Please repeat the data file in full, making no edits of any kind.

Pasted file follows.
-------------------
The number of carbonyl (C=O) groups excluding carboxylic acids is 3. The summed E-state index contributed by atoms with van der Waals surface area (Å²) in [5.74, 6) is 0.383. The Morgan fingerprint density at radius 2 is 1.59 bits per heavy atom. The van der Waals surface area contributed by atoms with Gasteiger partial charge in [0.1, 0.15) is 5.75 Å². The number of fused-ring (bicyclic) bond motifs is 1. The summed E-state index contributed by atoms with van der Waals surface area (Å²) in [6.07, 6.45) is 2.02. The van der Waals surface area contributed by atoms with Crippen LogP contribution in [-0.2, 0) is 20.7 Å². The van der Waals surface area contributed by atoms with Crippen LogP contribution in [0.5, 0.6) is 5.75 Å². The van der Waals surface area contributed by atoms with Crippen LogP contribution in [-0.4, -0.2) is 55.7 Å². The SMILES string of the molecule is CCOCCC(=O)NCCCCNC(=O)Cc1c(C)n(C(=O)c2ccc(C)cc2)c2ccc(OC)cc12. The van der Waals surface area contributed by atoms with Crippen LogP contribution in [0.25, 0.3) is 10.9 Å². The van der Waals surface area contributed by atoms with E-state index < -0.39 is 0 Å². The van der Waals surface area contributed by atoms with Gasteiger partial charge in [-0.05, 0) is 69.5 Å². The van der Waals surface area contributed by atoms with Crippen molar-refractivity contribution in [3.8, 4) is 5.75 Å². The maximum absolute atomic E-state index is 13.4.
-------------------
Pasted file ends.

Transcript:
The number of carbonyl (C=O) groups excluding carboxylic acids is 3. The summed E-state index contributed by atoms with van der Waals surface area (Å²) in [5.74, 6) is 0.383. The Morgan fingerprint density at radius 2 is 1.59 bits per heavy atom. The van der Waals surface area contributed by atoms with Gasteiger partial charge in [0.1, 0.15) is 5.75 Å². The number of fused-ring (bicyclic) bond motifs is 1. The summed E-state index contributed by atoms with van der Waals surface area (Å²) in [6.07, 6.45) is 2.02. The van der Waals surface area contributed by atoms with Crippen LogP contribution in [-0.2, 0) is 20.7 Å². The van der Waals surface area contributed by atoms with Crippen LogP contribution in [0.5, 0.6) is 5.75 Å². The van der Waals surface area contributed by atoms with Crippen LogP contribution in [-0.4, -0.2) is 55.7 Å². The SMILES string of the molecule is CCOCCC(=O)NCCCCNC(=O)Cc1c(C)n(C(=O)c2ccc(C)cc2)c2ccc(OC)cc12. The van der Waals surface area contributed by atoms with Crippen LogP contribution in [0.25, 0.3) is 10.9 Å². The van der Waals surface area contributed by atoms with E-state index < -0.39 is 0 Å². The van der Waals surface area contributed by atoms with Gasteiger partial charge in [-0.05, 0) is 69.5 Å². The van der Waals surface area contributed by atoms with Crippen molar-refractivity contribution in [3.8, 4) is 5.75 Å². The maximum absolute atomic E-state index is 13.4.